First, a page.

In filing the complaint, government lawyers moved to intervene in a similar lawsuit filed on Feb. 25 by the American Civil Liberties Union Foundation of Southern California and Alston & Bird on behalf of Sukhjinder S. Basra, an inmate at California Men’s Colony in San Luis Obispo, Calif. That suit named Matthew Cate, secretary of the corrections department, and Terri Gonzales, the warden of the prison.
“The freedom to practice one’s faith in peace is among our most cherished rights,” said Thomas Perez, assistant attorney general for the civil rights division, in a prepared statement.
Brown’s office referred calls to the corrections department, whose spokeswoman, Cassandra Hockenson, declined to comment. A call to the California attorney general’s office was not returned.
The complaint said that Basra has been unable to practice his Sikh faith because he has been punished for maintaining his hair and beard uncut and unshaven. A Sikh is required to observe “kesh,” or maintain his hair unshorn, to respect the will of God and remain pure.
Corrections department policy prohibits facial hair longer than one-half inch, the complaint said. Such a grooming policy, the complaint continued, has burdened Basra’s rights under the Religious Land Use and Institutionalized Persons Act (RLUIPA).
Originally, according to the complaint, Basra was incarcerated at the Pleasant Valley State Prison in Coalinga, Calif., in a locked cell with a roommate. He was transferred to the minimum security facility at the California Men’s Colony on Feb. 26, 2010. He lives in an unlocked dormitory building with 90 people.
Basra has practiced his Sikh faith all his life and “believes that cutting his hair or beard would be a grievous sin,” the suit said.
The Federal Bureau of Prisons places no limitations on an inmate’s beard length, according to the government’s complaint. An inmate who fails to comply with California’s grooming policy is subject to discipline. On April 5, 2010, during an administrative hearing, Basra was found guilty of violating the grooming standards and assessed 40 hours of “extra duty, counseled and reprimanded,” the complaint said. His appeals were denied.
During a second administrative hearing, on May 3, 2010, Basra was assessed another 10 hours of extra duty. His appeals were again denied.
During a third administrative hearing, Basra was assessed another 40 hours of extra duty and 10 days of confinement, the suit said. For 90 days he was denied family visits, visits to the recreational activities and canteen privileges, and his telephone calls were limited to emergencies.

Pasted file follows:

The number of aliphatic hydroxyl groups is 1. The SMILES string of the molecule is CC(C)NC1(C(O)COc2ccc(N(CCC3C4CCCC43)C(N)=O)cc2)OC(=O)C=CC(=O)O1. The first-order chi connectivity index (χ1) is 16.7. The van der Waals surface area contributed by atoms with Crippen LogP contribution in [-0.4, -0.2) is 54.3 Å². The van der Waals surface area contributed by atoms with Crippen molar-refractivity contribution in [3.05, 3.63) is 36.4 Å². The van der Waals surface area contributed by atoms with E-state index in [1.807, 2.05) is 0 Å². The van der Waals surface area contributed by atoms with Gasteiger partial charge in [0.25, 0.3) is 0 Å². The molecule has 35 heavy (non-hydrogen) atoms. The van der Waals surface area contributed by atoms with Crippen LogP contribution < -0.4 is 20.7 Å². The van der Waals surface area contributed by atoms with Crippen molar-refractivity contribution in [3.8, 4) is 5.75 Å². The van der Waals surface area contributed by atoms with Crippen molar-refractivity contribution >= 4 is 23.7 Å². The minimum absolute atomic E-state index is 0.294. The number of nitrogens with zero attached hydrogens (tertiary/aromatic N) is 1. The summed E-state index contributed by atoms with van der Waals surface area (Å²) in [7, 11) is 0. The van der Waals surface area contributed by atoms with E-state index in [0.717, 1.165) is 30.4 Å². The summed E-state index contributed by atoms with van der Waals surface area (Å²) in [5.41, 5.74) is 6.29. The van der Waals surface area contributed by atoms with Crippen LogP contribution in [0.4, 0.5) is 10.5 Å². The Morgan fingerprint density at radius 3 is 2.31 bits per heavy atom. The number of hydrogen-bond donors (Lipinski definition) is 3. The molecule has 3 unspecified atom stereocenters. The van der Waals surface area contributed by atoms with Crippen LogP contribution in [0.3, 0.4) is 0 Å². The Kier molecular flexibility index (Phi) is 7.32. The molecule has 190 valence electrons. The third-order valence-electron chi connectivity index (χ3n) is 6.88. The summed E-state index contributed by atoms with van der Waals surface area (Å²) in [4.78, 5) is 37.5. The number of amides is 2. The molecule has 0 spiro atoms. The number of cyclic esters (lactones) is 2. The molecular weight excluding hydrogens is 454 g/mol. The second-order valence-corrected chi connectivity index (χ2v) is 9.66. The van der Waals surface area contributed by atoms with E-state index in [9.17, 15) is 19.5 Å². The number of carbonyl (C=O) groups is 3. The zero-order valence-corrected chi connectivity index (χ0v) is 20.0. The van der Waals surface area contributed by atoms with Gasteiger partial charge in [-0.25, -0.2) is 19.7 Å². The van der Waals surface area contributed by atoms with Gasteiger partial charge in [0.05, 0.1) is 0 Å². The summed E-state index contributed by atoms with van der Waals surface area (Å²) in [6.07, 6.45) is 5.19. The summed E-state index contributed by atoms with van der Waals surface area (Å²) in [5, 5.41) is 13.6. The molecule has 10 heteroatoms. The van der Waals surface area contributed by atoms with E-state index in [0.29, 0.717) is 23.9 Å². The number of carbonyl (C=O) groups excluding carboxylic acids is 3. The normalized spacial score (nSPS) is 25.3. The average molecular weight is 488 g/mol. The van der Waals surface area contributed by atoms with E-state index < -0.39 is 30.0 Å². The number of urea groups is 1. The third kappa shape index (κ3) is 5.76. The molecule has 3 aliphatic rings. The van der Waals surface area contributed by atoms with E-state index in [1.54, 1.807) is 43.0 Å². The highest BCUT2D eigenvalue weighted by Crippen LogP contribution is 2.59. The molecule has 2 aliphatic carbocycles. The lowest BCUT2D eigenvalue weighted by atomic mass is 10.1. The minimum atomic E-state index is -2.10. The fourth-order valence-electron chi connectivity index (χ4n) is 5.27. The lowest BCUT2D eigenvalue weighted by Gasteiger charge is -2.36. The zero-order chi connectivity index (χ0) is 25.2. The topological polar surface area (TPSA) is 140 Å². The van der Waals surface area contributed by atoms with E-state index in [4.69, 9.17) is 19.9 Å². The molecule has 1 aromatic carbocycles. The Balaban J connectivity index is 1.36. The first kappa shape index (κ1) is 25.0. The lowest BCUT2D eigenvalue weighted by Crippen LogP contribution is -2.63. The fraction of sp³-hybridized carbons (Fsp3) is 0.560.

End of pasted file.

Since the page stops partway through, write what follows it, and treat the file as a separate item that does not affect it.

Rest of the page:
On July 19, 2010, he asked Gonzalez, the prison warden, to exempt him from the grooming policy. His request was denied. In a July 28, 2010, letter, the department dismissed his discrimination claim, saying: “You may have a beard, but you must keep it trimmed to no more than one-half inch in length.”
RLUIPA, adopted in 2000, provides that no state or local institution, including prisons, “shall impose a substantial burden on the religious exercise of a [resident],” according to the complaint. To do so, the government must demonstrate that a burden on one’s religious rights is required and the least restrictive means of furthering a “compelling governmental interest,” the complaint said.
In its motion to intervene, the federal government said it began investigating Basra’s case in August 2010. Justice Department lawyers said that the government wants to intervene “because the United States is not merely interested in protecting Mr. Basra’s rights, but is also interested in ensuring that the correct standard is applied generally.”
In 2005, the U.S. Court of Appeals for the 9th Circuit in Warsoldier v. Woodford reversed a preliminary injunction against a Native American inmate who had challenged the grooming policy, which at that time required that male inmates maintain their hair no longer than three inches. The inmate had insisted that his religious belief allowed him to cut his hair only upon the death of a loved one and that doing so otherwise would violate his rights under RLUIPA. Lawyers for the state maintained that the policy was put in place for security purposes.
“Because the grooming policy intentionally puts significant pressure on inmates such as Warsoldier to abandon their religious beliefs by cutting their hair, [the] grooming policy imposes a substantial burden on Warsoldier’s religious practice,” the 9th Circuit concluded.
In both cases, the plaintiffs were not physically forced to cut their hair.
The ACLU cited the 9th Circuit decision in its motion for preliminary injunction, filed on March 3, to bar prison officials from continuing to discipline Basra for not following the grooming policy. A hearing on that motion was scheduled for April 11.
Basra is represented in that suit by Alston & Bird partner Jonathan Gordon and two of the firm’s associates, Leib Lerner and Cassandra Hooks; Peter Eliasberg and Daniel Mach of the ACLU; and Harsimran Kaur Dang of The Sikh Coalition in Fremont, Calif.
Contact Amanda Bronstad at firstname.lastname@example.org.